Outer membrane biogenesis in Gram-negative bacteria
Gram-negative bacteria have become increasingly resistant to available antibiotics resulting in more illness, healthcare costs, and deaths. Their cell envelope consists of the inner membrane (IM) surrounding the cytoplasm and an outer membrane (OM) that protects the cells from harsh conditions. The OM is an asymmetric bilayer made up of phospholipids (PL) and lipopolysaccharides (LPS). Also, the OM harbors numerous β- barrel proteins (outer membrane proteins, OMPs). Both LPS and OMPs are synthesized in the cytoplasm and subsequently transported across the periplasm into the OM. In E. coli, seven essential proteins LptABCDEFG spanning the entire cell envelope form the LPS transport system. Similarly, The β-Barrel Assembly Machinery (BAM), which consists of the BamABCDE subunits mediates folding and insertion of OMP precursors from periplasm into the OM.
The BAM complex - β-barrel folding and insertion mechanism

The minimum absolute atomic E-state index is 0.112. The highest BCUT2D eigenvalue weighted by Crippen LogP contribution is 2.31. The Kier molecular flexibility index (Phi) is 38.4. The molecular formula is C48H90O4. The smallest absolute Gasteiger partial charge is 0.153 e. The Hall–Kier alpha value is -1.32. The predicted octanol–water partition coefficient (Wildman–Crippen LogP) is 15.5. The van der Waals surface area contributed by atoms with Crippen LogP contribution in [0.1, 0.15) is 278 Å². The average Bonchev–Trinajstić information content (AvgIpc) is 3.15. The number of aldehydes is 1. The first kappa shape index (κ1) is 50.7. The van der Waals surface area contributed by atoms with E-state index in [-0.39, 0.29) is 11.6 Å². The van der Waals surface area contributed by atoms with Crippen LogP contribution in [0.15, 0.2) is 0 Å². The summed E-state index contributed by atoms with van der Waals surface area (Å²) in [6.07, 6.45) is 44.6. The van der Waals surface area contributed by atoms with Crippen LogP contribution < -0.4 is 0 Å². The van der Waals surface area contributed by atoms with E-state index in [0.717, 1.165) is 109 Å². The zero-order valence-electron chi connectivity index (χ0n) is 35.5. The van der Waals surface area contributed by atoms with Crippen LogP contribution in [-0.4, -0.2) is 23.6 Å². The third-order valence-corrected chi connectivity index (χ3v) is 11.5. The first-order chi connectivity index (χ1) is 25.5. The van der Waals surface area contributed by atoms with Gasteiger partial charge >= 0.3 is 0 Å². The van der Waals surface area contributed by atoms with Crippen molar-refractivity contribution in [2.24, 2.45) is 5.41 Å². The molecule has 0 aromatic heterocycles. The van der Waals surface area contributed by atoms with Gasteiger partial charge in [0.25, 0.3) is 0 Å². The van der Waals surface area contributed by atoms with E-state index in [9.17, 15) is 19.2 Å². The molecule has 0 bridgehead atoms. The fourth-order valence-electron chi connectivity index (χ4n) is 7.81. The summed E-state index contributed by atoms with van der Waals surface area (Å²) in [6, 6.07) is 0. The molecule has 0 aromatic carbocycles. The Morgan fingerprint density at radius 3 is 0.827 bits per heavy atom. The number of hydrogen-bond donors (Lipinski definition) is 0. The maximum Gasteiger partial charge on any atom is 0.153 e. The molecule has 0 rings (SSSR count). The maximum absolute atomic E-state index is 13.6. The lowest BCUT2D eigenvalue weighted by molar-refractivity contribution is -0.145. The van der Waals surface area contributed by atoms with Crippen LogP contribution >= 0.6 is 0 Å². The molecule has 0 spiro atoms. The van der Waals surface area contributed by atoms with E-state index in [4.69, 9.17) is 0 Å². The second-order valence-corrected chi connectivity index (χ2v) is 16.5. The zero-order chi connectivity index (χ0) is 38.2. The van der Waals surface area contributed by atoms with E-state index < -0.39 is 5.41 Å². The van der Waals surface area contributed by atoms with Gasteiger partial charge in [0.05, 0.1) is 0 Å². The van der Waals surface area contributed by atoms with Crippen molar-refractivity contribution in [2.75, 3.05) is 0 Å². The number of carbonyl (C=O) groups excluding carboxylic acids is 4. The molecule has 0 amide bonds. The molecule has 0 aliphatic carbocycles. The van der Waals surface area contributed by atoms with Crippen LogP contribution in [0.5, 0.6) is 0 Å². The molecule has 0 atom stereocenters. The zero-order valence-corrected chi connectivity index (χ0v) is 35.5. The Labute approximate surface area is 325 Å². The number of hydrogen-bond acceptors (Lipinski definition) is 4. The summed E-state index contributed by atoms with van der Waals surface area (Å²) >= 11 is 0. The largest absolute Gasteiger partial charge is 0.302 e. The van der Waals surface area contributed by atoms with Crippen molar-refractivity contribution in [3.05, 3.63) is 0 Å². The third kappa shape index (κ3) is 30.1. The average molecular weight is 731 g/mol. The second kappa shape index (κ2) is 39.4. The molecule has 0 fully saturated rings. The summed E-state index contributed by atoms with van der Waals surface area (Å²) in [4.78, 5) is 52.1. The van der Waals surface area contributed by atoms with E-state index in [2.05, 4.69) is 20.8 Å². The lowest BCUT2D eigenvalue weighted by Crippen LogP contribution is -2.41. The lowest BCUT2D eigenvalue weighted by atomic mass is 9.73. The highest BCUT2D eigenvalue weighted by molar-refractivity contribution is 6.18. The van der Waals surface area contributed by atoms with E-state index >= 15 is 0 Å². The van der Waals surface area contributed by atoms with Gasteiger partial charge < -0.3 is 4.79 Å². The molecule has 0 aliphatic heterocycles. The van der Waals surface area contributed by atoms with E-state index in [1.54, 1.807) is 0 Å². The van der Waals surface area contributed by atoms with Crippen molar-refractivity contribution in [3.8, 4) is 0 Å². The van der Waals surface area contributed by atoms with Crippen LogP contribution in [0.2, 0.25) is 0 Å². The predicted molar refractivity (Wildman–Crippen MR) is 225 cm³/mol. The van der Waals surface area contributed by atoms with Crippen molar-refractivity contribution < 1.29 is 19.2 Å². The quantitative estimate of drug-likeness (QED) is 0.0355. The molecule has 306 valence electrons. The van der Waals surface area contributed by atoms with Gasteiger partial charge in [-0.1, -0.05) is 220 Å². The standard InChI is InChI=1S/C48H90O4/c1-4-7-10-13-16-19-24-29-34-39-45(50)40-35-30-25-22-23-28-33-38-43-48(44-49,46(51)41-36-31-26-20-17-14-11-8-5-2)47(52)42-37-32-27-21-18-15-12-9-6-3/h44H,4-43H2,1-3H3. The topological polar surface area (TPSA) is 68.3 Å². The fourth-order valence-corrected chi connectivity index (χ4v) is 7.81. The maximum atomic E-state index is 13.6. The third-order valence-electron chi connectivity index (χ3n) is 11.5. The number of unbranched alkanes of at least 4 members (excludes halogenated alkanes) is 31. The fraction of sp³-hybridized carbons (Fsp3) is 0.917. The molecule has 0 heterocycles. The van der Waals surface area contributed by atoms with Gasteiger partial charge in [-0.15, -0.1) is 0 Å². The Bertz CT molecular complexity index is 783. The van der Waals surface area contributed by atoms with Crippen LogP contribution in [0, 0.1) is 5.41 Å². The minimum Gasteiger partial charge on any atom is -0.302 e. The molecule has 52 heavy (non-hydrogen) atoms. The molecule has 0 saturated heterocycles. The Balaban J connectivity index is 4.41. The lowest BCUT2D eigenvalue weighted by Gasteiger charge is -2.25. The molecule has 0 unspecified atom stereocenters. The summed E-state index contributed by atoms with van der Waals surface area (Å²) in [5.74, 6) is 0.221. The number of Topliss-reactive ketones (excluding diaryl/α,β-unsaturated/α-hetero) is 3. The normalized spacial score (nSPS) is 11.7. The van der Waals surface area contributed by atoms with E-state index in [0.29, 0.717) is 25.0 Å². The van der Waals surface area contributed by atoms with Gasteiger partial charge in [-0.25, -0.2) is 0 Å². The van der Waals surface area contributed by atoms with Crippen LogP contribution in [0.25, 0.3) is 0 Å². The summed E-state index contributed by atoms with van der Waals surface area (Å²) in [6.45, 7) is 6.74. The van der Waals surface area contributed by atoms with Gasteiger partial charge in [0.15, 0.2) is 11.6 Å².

In the two available structures for BAM full-complex, the central β-barrel BamA exists either in an inward-open or lateral open conformation. It is considered that those conformational changes might be coupled to OMP folding and insertion through an unknown mechanism. As the asymmetric outer membrane is an integral part of the BAM complex, mechanistic investigations must be performed in whole cells or native membranes. Using the in-situ ESR approach, which we demonstrated over the past years, we are elucidating how the conformational changes in BAM are coupled to protein folding and insertion.